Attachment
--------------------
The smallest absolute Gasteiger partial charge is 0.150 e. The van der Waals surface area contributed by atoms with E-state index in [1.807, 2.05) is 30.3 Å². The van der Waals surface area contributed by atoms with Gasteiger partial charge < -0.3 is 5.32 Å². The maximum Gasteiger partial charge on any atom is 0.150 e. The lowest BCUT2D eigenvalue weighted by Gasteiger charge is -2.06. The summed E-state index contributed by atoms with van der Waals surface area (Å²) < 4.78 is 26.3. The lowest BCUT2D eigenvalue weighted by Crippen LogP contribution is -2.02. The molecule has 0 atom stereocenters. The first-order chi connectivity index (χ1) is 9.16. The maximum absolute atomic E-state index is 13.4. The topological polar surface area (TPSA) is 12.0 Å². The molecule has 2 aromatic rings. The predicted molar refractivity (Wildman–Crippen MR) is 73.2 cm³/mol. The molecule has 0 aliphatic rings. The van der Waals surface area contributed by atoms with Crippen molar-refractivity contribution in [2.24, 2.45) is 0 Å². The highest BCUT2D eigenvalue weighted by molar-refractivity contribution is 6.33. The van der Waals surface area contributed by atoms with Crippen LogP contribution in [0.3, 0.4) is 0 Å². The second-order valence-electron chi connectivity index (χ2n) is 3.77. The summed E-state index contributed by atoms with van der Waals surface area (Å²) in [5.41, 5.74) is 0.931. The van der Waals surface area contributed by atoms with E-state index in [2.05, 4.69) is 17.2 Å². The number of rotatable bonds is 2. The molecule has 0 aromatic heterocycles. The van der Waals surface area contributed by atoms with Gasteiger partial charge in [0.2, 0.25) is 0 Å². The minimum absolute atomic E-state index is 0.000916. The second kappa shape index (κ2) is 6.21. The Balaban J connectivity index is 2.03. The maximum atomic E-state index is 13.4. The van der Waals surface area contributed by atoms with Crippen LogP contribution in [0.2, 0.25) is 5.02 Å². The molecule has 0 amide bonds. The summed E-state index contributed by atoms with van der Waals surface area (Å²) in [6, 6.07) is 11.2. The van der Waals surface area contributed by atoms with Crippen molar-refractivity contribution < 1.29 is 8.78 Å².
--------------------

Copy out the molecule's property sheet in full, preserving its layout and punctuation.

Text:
The smallest absolute Gasteiger partial charge is 0.150 e. The van der Waals surface area contributed by atoms with E-state index in [1.807, 2.05) is 30.3 Å². The van der Waals surface area contributed by atoms with Gasteiger partial charge < -0.3 is 5.32 Å². The maximum Gasteiger partial charge on any atom is 0.150 e. The lowest BCUT2D eigenvalue weighted by Gasteiger charge is -2.06. The summed E-state index contributed by atoms with van der Waals surface area (Å²) < 4.78 is 26.3. The lowest BCUT2D eigenvalue weighted by Crippen LogP contribution is -2.02. The molecule has 0 atom stereocenters. The first-order chi connectivity index (χ1) is 9.16. The maximum absolute atomic E-state index is 13.4. The topological polar surface area (TPSA) is 12.0 Å². The molecule has 2 aromatic rings. The predicted molar refractivity (Wildman–Crippen MR) is 73.2 cm³/mol. The molecule has 0 aliphatic rings. The van der Waals surface area contributed by atoms with Crippen molar-refractivity contribution in [2.24, 2.45) is 0 Å². The highest BCUT2D eigenvalue weighted by molar-refractivity contribution is 6.33. The van der Waals surface area contributed by atoms with Crippen LogP contribution in [0.3, 0.4) is 0 Å². The second-order valence-electron chi connectivity index (χ2n) is 3.77. The summed E-state index contributed by atoms with van der Waals surface area (Å²) in [5.41, 5.74) is 0.931. The van der Waals surface area contributed by atoms with E-state index in [2.05, 4.69) is 17.2 Å². The number of rotatable bonds is 2. The molecule has 0 aromatic heterocycles. The van der Waals surface area contributed by atoms with Gasteiger partial charge in [0.2, 0.25) is 0 Å². The minimum absolute atomic E-state index is 0.000916. The second kappa shape index (κ2) is 6.21. The Balaban J connectivity index is 2.03. The maximum atomic E-state index is 13.4. The van der Waals surface area contributed by atoms with Crippen LogP contribution in [0.2, 0.25) is 5.02 Å². The molecule has 0 amide bonds. The summed E-state index contributed by atoms with van der Waals surface area (Å²) in [6, 6.07) is 11.2. The van der Waals surface area contributed by atoms with Crippen molar-refractivity contribution < 1.29 is 8.78 Å².